• Cards represent work items, such as user stories and enablers.
  • Swim lanes group and highlight related work items to define the team’s workflow. Typical use of swim lanes includes separating work for different classes of service, cross-team dependencies, features, and more.
  • Policies specify how work is managed, such as exit or entry criteria for moving a work item from one state to another or defining the rules for service classes.

The SAFe Team Kanban Method

While the Kanban method provides guidance for managing work in a flow-based system, it is not explicit with respect to the roles, responsibilities, and events that teams use to apply Kanban as their Agile practice.

SAFe addresses this as illustrated in Figure 2 below. Each element of the SAFe Team Kanban method is described in the following sections.

Figure 2. SAFe Team Kanban method overview
Figure 2. SAFe Team Kanban method overview

Team Backlog

The Team Backlog contains all the upcoming work needed to advance the solution. Teams continually refine the backlog to ensure it always has some stories ready for implementation without significant risk or surprise.

During PI planning, Teams decompose Features into stories in the backlog and establish their PI Objectives. The team’s local concerns (other new functionality, defects, refactors, tech debt, and maintenance) are also in the backlog. These stories reload the team backlog for the upcoming PI. But since PI planning is high level, teams will likely need to adjust their plans as stories are refined, acceptance criteria are established, and other new facts emerge,  Moreover, feedback from prior increments, the System Demo, and other groups with whom they collaborate provide rolling wave updates to the backlog and flow of work.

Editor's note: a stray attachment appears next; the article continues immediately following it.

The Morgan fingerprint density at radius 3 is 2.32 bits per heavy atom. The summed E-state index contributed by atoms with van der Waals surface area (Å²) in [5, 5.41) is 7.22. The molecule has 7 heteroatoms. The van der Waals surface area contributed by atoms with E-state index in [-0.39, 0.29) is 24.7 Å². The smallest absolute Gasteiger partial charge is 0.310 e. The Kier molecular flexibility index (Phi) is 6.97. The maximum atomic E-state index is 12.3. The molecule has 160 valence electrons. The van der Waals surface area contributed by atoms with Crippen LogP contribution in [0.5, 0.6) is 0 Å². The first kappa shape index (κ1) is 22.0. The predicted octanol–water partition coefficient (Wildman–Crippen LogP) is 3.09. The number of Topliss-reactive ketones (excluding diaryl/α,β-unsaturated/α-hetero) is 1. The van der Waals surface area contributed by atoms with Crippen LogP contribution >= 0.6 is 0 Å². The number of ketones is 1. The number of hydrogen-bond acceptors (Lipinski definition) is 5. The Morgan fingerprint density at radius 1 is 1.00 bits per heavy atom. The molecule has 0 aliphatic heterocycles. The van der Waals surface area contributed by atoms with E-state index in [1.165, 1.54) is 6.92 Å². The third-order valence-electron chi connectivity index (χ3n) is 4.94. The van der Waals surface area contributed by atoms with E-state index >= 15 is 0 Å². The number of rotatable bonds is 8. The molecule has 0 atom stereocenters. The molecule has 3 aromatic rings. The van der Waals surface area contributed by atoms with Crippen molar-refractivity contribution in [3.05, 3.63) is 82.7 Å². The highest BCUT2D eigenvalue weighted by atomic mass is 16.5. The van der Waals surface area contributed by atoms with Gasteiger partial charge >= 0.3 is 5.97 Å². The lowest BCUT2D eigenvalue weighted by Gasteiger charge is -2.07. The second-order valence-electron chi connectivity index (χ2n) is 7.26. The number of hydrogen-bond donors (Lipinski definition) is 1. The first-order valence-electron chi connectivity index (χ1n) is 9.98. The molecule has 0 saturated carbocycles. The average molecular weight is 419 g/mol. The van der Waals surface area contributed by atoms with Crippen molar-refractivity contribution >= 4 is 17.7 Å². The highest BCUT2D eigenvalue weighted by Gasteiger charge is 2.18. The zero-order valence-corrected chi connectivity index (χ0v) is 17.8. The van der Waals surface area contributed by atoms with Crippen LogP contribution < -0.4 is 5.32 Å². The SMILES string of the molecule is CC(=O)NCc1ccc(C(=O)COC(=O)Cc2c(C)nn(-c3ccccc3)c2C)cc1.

Although the flow of work is continuous, planning is valuable in Agile and Kanban teams are no exception. Many Kanban teams plan weekly to coordinate their work, replenish stories in the backlog, and address dependencies and fixed date commitments. Many Kanban teams find it convenient to align their weekly planning with the iteration cadence of the ART. Once complete, the team records the planned work in a visible place, such as a physical Kanban board or Agile project management tooling. A weekly planning time box of 60-90 minutes is typical.


In SAFe, teams apply Kanban within the development cadence and synchronization requirements of the Agile Release Train (ART). They like others, Release on Demand. This facilitates alignment, dependency management, and fast integrated learning cycles (SAFe Principle #4) across the ART.

The Kanban system visualizes all active and pending work, workflow states, and WIP limits. A work item can be pulled into a state only when the number of items currently in that step is below the WIP limit. A few activities (typically beginning and end) may not be limited. WIP limits are defined and adjusted by the team, allowing it to adapt quickly to the variations in the flow of complex system development.